Free Justice (Digital Audiobook)
A History of the Public Defender in Twentieth-Century America
Publication Date: June 21, 2020
First gaining appeal amidst the Progressive Era fervor for court reform, the public defender idea was swiftly quashed by elite corporate lawyers who believed the legal profession should remain independent from the state. Public defenders took hold in some localities but not yet as a nationwide standard. By the 1960s, views had shifted. Gideon v. Wainwright enshrined the right to counsel into law and the legal profession mobilized to expand the ranks of public defenders nationwide. Yet within a few years, lawyers had already diagnosed a "crisis" of underfunded, overworked defenders providing inadequate representation—a crisis that persists today. This book shows how these conditions, often attributed to recent fiscal emergencies, have deep roots, and chronicles the intertwined histories of constitutional doctrine, big philanthropy, professional in-fighting, and Cold War culture that made public defenders ubiquitous but embattled figures in American courtrooms.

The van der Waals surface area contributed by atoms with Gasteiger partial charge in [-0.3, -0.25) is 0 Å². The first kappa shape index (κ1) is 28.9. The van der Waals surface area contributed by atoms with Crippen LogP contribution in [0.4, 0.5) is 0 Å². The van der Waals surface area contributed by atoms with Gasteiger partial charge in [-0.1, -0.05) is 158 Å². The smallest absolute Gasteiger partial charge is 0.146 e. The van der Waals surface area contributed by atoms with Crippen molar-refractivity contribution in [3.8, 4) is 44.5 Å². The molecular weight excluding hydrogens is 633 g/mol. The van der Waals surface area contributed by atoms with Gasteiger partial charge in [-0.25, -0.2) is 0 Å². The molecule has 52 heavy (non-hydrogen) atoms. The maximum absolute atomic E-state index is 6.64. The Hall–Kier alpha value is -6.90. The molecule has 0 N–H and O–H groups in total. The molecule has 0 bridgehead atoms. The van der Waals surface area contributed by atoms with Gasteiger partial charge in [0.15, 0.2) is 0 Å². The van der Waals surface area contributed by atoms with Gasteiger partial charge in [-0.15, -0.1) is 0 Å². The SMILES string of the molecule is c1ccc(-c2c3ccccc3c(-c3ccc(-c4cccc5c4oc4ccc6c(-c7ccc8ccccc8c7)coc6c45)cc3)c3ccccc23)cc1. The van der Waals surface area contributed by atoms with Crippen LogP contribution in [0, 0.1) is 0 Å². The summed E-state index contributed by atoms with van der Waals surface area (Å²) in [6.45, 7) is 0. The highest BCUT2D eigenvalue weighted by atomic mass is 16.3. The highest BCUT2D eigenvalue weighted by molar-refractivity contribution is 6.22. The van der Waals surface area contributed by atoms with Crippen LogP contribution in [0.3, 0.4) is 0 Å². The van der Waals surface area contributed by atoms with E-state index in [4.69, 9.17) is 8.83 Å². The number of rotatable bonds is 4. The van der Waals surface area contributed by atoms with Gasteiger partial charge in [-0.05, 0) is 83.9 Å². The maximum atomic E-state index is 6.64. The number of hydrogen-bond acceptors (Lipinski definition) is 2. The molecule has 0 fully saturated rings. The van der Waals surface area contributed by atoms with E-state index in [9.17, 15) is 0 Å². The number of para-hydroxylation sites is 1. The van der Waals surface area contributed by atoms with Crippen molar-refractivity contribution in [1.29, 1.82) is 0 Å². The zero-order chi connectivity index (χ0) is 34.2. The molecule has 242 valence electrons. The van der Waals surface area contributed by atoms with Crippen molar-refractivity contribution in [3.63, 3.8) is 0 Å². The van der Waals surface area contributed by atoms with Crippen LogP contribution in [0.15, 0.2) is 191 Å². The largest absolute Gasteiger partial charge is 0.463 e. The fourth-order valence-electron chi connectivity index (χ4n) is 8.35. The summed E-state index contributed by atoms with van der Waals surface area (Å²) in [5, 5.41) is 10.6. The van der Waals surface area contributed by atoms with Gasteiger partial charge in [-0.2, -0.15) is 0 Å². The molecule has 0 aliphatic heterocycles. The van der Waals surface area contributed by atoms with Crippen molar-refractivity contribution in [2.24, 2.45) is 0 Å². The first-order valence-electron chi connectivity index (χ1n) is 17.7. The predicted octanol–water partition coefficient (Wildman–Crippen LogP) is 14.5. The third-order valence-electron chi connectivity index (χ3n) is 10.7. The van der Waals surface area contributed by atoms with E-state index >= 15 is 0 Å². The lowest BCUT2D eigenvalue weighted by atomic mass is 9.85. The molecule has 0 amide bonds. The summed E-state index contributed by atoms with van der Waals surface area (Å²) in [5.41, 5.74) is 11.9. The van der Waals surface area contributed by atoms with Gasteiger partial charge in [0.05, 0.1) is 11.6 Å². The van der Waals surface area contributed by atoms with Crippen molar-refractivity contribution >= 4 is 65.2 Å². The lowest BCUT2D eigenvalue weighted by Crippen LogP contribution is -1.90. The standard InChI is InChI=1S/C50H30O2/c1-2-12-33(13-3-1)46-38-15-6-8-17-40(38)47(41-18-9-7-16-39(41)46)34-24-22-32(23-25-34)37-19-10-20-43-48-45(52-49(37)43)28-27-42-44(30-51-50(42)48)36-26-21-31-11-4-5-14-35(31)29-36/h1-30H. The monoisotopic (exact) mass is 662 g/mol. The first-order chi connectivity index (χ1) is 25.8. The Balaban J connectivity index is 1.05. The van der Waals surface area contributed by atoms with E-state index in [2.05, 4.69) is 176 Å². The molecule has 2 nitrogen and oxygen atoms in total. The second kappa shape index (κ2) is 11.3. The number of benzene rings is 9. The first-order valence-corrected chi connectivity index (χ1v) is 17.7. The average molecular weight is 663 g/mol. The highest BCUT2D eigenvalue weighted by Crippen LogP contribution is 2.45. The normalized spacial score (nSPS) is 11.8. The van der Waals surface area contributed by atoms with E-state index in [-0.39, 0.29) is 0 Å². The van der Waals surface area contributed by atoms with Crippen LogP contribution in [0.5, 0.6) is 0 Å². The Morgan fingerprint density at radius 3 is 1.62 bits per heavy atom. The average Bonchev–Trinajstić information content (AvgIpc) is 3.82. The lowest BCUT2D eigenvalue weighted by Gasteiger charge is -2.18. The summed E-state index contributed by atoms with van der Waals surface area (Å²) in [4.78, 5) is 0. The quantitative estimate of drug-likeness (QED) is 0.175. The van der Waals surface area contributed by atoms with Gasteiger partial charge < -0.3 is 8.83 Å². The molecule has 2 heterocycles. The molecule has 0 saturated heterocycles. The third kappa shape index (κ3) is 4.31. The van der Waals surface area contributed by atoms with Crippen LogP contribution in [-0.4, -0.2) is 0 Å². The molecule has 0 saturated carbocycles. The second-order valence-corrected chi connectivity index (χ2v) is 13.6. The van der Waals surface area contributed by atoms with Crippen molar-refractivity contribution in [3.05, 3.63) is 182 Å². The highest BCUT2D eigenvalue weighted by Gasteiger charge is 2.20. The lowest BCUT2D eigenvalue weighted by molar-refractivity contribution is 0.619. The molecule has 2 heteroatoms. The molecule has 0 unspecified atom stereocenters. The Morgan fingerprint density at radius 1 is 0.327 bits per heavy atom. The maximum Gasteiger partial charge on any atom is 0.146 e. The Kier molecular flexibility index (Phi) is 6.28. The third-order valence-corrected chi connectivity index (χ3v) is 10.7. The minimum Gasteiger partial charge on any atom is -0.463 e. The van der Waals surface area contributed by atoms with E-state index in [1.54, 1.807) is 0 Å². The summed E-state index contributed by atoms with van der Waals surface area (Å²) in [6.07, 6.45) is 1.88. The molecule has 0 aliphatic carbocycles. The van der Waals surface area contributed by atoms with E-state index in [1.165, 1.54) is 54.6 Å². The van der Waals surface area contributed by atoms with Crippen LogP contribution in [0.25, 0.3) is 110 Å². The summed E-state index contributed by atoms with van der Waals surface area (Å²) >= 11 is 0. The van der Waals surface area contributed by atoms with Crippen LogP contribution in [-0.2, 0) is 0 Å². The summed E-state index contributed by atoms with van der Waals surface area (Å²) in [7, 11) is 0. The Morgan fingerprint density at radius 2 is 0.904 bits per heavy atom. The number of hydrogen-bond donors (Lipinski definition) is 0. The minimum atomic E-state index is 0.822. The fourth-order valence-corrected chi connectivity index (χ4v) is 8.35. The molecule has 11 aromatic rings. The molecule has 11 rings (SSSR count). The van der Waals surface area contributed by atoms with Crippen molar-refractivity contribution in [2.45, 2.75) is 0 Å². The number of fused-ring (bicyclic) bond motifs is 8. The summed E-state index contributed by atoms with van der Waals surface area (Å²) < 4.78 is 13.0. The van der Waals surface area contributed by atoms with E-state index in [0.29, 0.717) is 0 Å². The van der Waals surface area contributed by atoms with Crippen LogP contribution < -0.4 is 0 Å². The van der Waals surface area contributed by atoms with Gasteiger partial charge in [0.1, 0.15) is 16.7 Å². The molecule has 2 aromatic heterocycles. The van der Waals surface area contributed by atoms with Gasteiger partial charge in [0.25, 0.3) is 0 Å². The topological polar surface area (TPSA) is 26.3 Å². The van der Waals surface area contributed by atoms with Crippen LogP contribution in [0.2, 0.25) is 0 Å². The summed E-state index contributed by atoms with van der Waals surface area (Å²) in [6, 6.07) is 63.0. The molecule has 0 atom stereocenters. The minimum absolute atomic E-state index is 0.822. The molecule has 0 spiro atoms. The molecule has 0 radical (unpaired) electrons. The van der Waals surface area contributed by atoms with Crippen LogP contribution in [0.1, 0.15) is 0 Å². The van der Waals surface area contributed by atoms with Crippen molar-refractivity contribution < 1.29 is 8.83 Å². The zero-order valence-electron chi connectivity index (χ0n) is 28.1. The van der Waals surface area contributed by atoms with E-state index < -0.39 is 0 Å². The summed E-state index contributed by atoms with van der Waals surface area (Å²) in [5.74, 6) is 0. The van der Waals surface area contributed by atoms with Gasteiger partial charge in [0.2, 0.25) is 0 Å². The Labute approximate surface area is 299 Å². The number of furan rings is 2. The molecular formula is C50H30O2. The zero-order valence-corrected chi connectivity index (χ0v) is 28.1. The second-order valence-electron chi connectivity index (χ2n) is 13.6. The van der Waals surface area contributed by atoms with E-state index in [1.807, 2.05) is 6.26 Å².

About the Author
The narrator of over 150 audiobooks, Christa Lewis is a 2019 Voice Arts Award-winning narrator, a 2018 Audie Award finalist, and a 2018 Listener's Choice finalist. She has been featured in AudioFile magazine and earned multiple Earphones Awards for recordings that have become Audible bestsellers in YA and literary fiction. Christa is a classically trained actress. She got her start as a newsreader for international broadcaster DW-TV, and is featured on hundreds of cartoons, museum guides, and documentaries. She also regularly contributes to award-winning podcasts. Christa speaks accent-free German fluently and can offer a variety of accents and dialects.